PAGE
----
The Nationl, Monday 10th September, 2012
WHEN Australian Foreign Minister Bob Carr last week moved quickly to limit criticism of China’s aid policy in the Pacific, he inadvertently put the spotlight on the motivation behind Australia’s own foreign aid programme.
With China’s Pacific aid programme estimated at US$200 million (K398 million) a year compared to Australia’s annual A$1.2 billion (K2.43 billion) to the region any criticism that our northern neighbour was peddling self-interest smacked of double standards. Carr urged calm, calling on the region to learn to live with Beijing.
While he was successful in deflecting public comments about China’s Pacific plans, concerns remain about the secrecy and self-interest that motivates the actions of this rising superpower in its own backyard.
Although many in the aid industry see Australia’s overseas development assistance as superior to China’s in terms of delivery and outcomes closer analysis suggests that the clean-up of our annual multi-billion foreign aid programme in recent years still has a long way to go.
Twenty years ago Australia’s aid programme faced similar criticism to what is being levelled at China today.
Foreign aid projects in the early 1990s were legally required to give preferential treatment to Australian
companies and operated with a minimal level of transparency.
One of the scandals that dogged Australian aid in the 1990s illustrated the then poor standards in our overseas development assistance programme.
White Industries Ltd received massive aid and trade handouts for the Piparwar coal mine in India’s poorest state, Bihar.
This now-discredited project is not that dissimilar to some of China’s owned and operated overseas coal mine projects.
At the time the Piparwar open-pit coalmine was Australia’s largest ever aid project, with A$61.5 million (K124.8 million) contributed by AusAID’s predecessor AIDAB and A$145.1 million (K294.4 million) from AUSTRADE.
Of this, A$150 million (K304 million) was designated for boosting the private profits of an Australian corporation.
This project reflected poorly on Australia’s aid programme, not just because our aid money was going to an Australian company to operate a coalmine.
The Australian government was very secretive about the Piparwar coalmine and when they refused to release the project’s environmental impact statement, the Australian group AID/WATCH released its own report that found the mine cut off fresh local water supplies, caused widespread deforestation and posed a safety risk due to the proximity of the local village to the coal pit.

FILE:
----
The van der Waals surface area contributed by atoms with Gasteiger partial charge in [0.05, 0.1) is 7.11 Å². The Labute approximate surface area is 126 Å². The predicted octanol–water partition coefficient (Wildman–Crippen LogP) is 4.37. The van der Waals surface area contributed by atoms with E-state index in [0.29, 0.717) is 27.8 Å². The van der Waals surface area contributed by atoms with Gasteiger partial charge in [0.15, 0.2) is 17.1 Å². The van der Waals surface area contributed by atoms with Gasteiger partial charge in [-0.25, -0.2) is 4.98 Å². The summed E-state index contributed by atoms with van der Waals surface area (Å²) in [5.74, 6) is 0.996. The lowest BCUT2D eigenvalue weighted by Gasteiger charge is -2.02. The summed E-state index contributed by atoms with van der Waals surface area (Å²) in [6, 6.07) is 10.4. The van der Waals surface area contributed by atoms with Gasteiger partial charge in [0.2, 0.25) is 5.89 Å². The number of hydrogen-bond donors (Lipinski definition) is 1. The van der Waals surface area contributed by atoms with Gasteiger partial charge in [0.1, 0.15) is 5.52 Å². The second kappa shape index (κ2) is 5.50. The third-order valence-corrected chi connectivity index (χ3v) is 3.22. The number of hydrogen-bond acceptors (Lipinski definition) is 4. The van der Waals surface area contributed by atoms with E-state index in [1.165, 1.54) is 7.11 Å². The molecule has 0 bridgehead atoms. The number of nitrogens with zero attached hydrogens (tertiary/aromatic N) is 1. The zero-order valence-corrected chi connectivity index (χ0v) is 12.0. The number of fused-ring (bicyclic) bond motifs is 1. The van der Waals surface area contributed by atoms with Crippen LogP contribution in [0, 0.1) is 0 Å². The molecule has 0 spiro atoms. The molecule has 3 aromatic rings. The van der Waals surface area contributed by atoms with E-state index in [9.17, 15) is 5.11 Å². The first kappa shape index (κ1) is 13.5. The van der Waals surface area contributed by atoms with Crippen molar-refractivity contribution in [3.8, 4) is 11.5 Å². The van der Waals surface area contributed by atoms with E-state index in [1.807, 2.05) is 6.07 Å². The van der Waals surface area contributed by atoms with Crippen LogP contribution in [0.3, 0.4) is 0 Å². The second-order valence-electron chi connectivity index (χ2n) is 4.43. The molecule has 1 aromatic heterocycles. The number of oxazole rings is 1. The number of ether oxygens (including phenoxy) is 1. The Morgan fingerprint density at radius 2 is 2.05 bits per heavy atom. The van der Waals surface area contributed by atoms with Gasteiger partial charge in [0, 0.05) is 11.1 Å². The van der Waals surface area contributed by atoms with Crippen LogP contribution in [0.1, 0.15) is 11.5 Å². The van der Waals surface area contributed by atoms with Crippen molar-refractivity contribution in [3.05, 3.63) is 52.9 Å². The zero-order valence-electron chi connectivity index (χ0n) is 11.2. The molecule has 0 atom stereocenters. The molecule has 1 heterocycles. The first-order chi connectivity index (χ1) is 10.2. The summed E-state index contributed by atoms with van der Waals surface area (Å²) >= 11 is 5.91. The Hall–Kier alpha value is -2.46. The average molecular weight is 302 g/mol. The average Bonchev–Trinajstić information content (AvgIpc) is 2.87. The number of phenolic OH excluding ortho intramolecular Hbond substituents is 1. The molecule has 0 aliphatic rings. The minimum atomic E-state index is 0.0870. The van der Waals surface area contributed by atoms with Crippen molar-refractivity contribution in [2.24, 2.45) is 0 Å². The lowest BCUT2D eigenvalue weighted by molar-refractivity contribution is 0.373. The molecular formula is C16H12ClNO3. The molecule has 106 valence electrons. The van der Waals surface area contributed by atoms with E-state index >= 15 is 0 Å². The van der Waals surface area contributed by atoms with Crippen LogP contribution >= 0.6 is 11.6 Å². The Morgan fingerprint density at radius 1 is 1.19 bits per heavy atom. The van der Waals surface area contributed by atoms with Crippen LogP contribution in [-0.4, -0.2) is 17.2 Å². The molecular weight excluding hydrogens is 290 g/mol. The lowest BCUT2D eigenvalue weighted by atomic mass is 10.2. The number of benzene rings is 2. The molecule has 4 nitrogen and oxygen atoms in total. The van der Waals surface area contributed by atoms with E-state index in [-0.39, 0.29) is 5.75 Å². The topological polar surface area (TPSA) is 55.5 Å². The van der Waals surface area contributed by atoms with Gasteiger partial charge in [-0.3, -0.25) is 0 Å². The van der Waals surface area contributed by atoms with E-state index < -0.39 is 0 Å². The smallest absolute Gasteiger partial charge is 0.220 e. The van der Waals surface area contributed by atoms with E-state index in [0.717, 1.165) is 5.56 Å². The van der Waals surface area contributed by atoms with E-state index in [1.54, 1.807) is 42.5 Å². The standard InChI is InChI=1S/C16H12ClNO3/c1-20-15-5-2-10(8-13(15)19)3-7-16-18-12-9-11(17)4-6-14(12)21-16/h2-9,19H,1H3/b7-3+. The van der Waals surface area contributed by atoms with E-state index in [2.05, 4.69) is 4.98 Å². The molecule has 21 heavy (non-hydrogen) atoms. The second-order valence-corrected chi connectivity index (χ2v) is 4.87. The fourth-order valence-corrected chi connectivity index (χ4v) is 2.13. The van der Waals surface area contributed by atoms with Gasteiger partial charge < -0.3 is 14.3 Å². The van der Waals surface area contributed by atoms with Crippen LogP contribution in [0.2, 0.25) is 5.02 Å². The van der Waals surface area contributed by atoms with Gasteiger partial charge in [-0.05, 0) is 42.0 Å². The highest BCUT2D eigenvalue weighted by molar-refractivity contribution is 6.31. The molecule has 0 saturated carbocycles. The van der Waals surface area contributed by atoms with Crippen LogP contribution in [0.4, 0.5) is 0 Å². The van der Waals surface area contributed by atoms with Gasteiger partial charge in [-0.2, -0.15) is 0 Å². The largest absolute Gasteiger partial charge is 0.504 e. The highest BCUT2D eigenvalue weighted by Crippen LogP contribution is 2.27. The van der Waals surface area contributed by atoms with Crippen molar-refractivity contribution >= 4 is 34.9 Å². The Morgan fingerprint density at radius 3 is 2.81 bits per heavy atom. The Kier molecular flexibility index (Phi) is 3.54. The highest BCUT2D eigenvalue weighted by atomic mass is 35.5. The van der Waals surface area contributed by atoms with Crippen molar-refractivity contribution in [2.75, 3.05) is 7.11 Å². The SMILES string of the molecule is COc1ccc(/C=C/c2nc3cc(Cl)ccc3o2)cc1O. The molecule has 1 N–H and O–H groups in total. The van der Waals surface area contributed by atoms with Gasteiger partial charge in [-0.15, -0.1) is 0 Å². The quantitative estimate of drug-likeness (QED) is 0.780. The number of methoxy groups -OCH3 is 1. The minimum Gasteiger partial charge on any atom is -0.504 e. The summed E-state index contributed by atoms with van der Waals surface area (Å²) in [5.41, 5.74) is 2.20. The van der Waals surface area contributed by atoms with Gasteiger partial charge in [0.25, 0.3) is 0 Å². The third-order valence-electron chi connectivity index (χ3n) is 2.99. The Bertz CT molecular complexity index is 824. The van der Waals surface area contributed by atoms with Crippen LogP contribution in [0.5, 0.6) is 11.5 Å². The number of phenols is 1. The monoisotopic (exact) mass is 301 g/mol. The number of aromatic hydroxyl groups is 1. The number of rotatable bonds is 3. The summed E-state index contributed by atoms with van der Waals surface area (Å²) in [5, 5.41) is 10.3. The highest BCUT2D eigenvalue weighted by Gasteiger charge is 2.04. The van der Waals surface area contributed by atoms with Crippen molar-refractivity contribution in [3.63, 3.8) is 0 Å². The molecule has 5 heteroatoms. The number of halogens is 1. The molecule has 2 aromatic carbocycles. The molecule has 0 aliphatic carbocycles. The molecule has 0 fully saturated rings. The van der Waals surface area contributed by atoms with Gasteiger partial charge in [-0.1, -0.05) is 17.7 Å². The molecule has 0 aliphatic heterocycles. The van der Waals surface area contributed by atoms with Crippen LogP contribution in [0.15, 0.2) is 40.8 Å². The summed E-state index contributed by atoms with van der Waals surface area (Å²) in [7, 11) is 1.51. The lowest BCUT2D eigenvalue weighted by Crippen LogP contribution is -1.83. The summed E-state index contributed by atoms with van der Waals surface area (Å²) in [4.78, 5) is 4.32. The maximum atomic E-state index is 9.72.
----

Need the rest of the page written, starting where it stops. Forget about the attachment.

Following a long campaign against such projects which were dubbed “boomerang aid”, Australia’s aid programme was officially untied in 2006, meaning AusAID is no longer required to award aid contracts to Australian companies.
There has also been a decline in the use of Australian consultants providing technical assistance on Australian funded aid projects.
Their proportion of the aid budget fell from 41% in 2005-06 to 21% in 2010.
Yet, despite the successes of the aid justice movement on paper, have these changes made a big difference in practice and is Australia’s aid programme superior to that of China?
AusAID’s web-based transparency and implementation of most of the Aid Effectiveness Review are
However, the government’s insistence that our overseas development programme must be in line with “national interests” prevents the full realisation of an aid programme that no longer exploits people and promotes environmental and social justice.
Although a Piparwar coalmine style project would never be funded under our current aid programme, the Australian mining industry is doing very well out of the Australia aid dollar and the “national interest” test.
The A$127 million (K257.7 million) Mining for Development Initiative, announced by Prime Minister Julia Gillard last year, aims to promote “sustainable mining” in Africa and other developing countries.
This new aid programme provides mining scholarships to Australian universities, hosts study tours for mining executives and government officials to visit Australia, and implements a marketing strategy which links overseas mining to Australian companies.
With 230 Australian companies currently involved in over 650 mining projects worth over A$50 billion (K101.4 billion) across 42 African countries, AusAID’s role in promoting mining in Africa continues to blur the boundaries between community development and private profit.
It is questionable how much of an improvement the Mining for Development Initiative is compared with the Piparwar coalmine in terms of meeting poverty reduction and other aims of the Millennium Development Goals.
Maybe there is more chance of ensuring China’s aid programmes meet the needs of communities and the environment is if Australia changes its ways and leads by example. – newmatilda
lLee Rhiannon is Australian Greens senator for New South Wales. She was a NSW state MP for 11 years. For four decades, she worked in the social justice and environment movements and was a founding member and former director of AID/WATCH and the Coalition for Gun Control.